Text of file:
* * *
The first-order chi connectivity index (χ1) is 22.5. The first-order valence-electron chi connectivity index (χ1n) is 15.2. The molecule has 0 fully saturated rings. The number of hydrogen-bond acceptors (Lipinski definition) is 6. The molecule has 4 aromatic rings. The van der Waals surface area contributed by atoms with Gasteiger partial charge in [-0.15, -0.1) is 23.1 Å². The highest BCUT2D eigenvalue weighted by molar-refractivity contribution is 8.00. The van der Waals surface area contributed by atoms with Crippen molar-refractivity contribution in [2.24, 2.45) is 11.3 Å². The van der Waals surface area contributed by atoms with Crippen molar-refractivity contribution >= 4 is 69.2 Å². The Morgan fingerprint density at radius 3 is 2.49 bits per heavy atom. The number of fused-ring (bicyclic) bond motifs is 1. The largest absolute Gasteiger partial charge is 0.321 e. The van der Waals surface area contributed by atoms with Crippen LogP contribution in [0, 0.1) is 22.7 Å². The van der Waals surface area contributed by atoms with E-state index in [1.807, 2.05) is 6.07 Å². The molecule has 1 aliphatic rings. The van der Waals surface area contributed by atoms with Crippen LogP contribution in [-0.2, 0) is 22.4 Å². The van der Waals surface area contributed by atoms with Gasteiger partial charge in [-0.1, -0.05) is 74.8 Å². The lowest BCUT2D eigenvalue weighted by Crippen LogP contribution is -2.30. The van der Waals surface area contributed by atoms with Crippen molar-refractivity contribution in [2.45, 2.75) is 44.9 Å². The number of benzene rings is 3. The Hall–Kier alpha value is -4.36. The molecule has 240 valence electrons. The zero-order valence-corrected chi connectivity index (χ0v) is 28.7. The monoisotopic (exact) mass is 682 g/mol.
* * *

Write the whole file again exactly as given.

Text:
The first-order chi connectivity index (χ1) is 22.5. The first-order valence-electron chi connectivity index (χ1n) is 15.2. The molecule has 0 fully saturated rings. The number of hydrogen-bond acceptors (Lipinski definition) is 6. The molecule has 4 aromatic rings. The van der Waals surface area contributed by atoms with Gasteiger partial charge in [-0.15, -0.1) is 23.1 Å². The highest BCUT2D eigenvalue weighted by molar-refractivity contribution is 8.00. The van der Waals surface area contributed by atoms with Crippen molar-refractivity contribution in [2.24, 2.45) is 11.3 Å². The van der Waals surface area contributed by atoms with Crippen molar-refractivity contribution >= 4 is 69.2 Å². The Morgan fingerprint density at radius 3 is 2.49 bits per heavy atom. The number of fused-ring (bicyclic) bond motifs is 1. The largest absolute Gasteiger partial charge is 0.321 e. The van der Waals surface area contributed by atoms with Crippen LogP contribution in [0, 0.1) is 22.7 Å². The van der Waals surface area contributed by atoms with E-state index in [1.807, 2.05) is 6.07 Å². The molecule has 1 aliphatic rings. The van der Waals surface area contributed by atoms with Crippen LogP contribution in [-0.2, 0) is 22.4 Å². The van der Waals surface area contributed by atoms with Gasteiger partial charge in [-0.1, -0.05) is 74.8 Å². The lowest BCUT2D eigenvalue weighted by Crippen LogP contribution is -2.30. The van der Waals surface area contributed by atoms with Crippen molar-refractivity contribution in [2.45, 2.75) is 44.9 Å². The number of benzene rings is 3. The Hall–Kier alpha value is -4.36. The molecule has 240 valence electrons. The zero-order valence-corrected chi connectivity index (χ0v) is 28.7. The monoisotopic (exact) mass is 682 g/mol.